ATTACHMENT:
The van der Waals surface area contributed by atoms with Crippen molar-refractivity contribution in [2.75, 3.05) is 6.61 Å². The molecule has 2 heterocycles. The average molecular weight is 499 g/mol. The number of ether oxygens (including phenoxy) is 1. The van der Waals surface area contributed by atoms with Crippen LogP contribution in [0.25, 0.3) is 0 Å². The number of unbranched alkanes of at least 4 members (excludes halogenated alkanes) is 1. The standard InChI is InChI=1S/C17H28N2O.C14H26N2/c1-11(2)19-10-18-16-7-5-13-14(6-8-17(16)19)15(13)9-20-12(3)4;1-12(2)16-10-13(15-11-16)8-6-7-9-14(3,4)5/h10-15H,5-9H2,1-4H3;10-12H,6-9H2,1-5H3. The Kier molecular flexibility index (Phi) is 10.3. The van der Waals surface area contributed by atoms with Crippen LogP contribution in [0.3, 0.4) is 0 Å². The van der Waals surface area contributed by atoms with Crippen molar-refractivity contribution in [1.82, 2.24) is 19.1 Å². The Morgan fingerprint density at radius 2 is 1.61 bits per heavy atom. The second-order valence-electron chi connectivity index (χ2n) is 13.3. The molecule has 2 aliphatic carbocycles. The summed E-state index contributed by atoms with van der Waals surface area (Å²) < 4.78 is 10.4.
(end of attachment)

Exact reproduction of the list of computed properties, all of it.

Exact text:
The van der Waals surface area contributed by atoms with Crippen molar-refractivity contribution in [2.75, 3.05) is 6.61 Å². The molecule has 2 heterocycles. The average molecular weight is 499 g/mol. The number of ether oxygens (including phenoxy) is 1. The van der Waals surface area contributed by atoms with Crippen LogP contribution in [0.25, 0.3) is 0 Å². The number of unbranched alkanes of at least 4 members (excludes halogenated alkanes) is 1. The standard InChI is InChI=1S/C17H28N2O.C14H26N2/c1-11(2)19-10-18-16-7-5-13-14(6-8-17(16)19)15(13)9-20-12(3)4;1-12(2)16-10-13(15-11-16)8-6-7-9-14(3,4)5/h10-15H,5-9H2,1-4H3;10-12H,6-9H2,1-5H3. The Kier molecular flexibility index (Phi) is 10.3. The van der Waals surface area contributed by atoms with Crippen LogP contribution in [0.3, 0.4) is 0 Å². The van der Waals surface area contributed by atoms with Crippen molar-refractivity contribution in [1.82, 2.24) is 19.1 Å². The Morgan fingerprint density at radius 2 is 1.61 bits per heavy atom. The second-order valence-electron chi connectivity index (χ2n) is 13.3. The molecule has 2 aliphatic carbocycles. The summed E-state index contributed by atoms with van der Waals surface area (Å²) < 4.78 is 10.4.